Liberate will be launching a new web resource addressing trans issues in the next few weeks – watch this space!
SHOULD WE STOP LABELLING GENDER DYSPHORIA AS A DISEASE?
As a gay man, I remember a time when the World Health Organisation (WHO) classified homosexuality as a disease. Indeed it was not until the 1990’s that it was taken off the International Classification of Diseases (ICD10) by the WHO. It made me think why do we still classify gender dysphoria as a disease?
Gender dysphoria simply defined is:
“the condition of feeling one’s emotional and psychological identity as male or female to be opposite to one’s biological sex”.
The ICD10 classifies it as “Gender Identity Disorder in Adolescence and Adulthood” (Diagnosis Code: F64.1).
As an advocate of equality, I am acutely aware of the link of prejudice to mental health and wellbeing. According to a recent study, 48% of trans people under the age of 26 had attempted suicide in the preceding 12 months (PACE 2014).
By classifying it as a disease are we reinforcing societal prejudices? Prejudice feeds upon ignorance and fear. I believe it does not help Trans people in terms of their own acceptance of their identity if they think that it is a disease or mental disorder. It can stigmatise and actually do more harm than good.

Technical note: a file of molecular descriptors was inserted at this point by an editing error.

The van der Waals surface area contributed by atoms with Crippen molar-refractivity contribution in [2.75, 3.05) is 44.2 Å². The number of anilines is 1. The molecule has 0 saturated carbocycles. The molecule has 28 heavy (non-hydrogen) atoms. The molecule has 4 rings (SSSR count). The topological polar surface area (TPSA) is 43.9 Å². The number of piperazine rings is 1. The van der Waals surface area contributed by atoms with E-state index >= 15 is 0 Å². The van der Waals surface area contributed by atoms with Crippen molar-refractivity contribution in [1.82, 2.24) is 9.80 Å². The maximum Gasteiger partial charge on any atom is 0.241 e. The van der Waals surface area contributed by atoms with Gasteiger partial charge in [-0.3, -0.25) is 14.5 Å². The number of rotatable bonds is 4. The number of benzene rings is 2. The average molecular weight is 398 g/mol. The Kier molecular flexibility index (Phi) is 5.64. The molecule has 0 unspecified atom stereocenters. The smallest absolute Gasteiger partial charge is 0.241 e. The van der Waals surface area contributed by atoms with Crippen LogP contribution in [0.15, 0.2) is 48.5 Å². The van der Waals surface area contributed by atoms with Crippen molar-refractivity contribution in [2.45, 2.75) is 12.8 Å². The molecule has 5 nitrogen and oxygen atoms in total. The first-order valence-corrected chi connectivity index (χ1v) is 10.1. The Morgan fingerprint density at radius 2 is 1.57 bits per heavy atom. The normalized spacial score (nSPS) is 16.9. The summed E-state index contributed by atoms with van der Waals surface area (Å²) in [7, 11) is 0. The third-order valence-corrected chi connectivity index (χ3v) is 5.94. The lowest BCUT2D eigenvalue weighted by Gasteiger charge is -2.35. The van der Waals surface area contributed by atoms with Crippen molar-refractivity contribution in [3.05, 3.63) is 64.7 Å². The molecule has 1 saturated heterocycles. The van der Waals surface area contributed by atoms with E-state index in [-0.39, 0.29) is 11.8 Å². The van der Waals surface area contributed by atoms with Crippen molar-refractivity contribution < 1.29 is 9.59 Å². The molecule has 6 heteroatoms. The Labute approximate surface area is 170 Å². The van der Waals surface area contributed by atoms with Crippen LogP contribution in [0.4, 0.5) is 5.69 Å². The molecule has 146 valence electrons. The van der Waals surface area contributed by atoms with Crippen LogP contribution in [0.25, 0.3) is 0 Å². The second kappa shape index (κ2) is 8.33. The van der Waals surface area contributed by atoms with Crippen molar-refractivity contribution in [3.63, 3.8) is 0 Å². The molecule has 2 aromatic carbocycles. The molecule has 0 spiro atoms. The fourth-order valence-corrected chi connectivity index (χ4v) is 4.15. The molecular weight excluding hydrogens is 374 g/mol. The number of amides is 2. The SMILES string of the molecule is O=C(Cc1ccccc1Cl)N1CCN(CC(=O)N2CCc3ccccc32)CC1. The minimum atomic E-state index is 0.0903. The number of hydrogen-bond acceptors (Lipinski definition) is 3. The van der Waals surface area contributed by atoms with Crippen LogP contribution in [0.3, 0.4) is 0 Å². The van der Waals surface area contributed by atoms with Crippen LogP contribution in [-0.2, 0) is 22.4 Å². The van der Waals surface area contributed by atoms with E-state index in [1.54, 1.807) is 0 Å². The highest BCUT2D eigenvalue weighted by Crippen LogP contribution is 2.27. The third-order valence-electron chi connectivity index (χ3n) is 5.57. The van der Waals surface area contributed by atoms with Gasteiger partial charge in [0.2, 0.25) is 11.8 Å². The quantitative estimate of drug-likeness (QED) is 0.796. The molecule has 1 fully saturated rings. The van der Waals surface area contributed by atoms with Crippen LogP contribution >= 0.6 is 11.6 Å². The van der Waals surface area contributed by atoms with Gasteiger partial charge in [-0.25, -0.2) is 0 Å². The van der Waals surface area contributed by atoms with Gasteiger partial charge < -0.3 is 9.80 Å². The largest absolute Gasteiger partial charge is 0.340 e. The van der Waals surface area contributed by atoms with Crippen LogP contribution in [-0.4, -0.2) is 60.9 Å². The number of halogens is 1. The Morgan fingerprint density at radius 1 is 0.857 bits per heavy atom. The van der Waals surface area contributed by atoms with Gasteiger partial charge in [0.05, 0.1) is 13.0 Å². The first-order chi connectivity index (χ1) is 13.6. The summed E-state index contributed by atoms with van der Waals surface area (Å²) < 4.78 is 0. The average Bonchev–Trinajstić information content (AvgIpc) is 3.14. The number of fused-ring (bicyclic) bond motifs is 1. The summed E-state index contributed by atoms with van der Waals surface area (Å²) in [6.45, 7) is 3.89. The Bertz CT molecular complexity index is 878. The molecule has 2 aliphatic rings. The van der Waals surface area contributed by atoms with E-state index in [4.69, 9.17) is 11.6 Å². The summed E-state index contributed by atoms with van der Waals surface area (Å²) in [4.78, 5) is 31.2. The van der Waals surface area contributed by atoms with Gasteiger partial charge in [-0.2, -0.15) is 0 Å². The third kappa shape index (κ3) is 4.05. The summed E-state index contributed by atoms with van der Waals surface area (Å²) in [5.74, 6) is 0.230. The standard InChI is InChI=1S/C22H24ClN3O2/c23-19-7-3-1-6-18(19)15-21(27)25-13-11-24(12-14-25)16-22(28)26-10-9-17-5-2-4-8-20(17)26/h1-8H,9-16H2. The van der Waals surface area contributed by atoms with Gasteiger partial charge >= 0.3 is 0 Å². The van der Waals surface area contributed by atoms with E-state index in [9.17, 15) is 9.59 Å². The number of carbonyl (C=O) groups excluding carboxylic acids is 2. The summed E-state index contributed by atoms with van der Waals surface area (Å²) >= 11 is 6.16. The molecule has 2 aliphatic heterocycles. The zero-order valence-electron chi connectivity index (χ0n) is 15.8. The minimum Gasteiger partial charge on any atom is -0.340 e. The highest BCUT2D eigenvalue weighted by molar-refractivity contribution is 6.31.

Indeed, it was the comments from one Trans friend this week which made me start to think along these lines when they said they were experiencing difficulty with their dysphoria.
Evidence from other cultures, including the “two-spirit” native Americans and Samoa, suggests that transgender people do just fine in their cultures. The fact that they do not fit the gender binary of male and female is simply accepted and they are included fully in their society. If our society was as accepting maybe it would not be an issue?
That said, there is a positive in the classification in terms of accessing psychological and physiological therapies to help members of our community who identify as Trans, even if groups like Liberate have had to lobby for State recognition and funding to help our Trans friends.
I wonder whether it is time we addressed this medical stigmatisation? Or will we be doing more harm than good?
Let’s open the debate!
Chair (Guernsey) & Co-founder, Liberate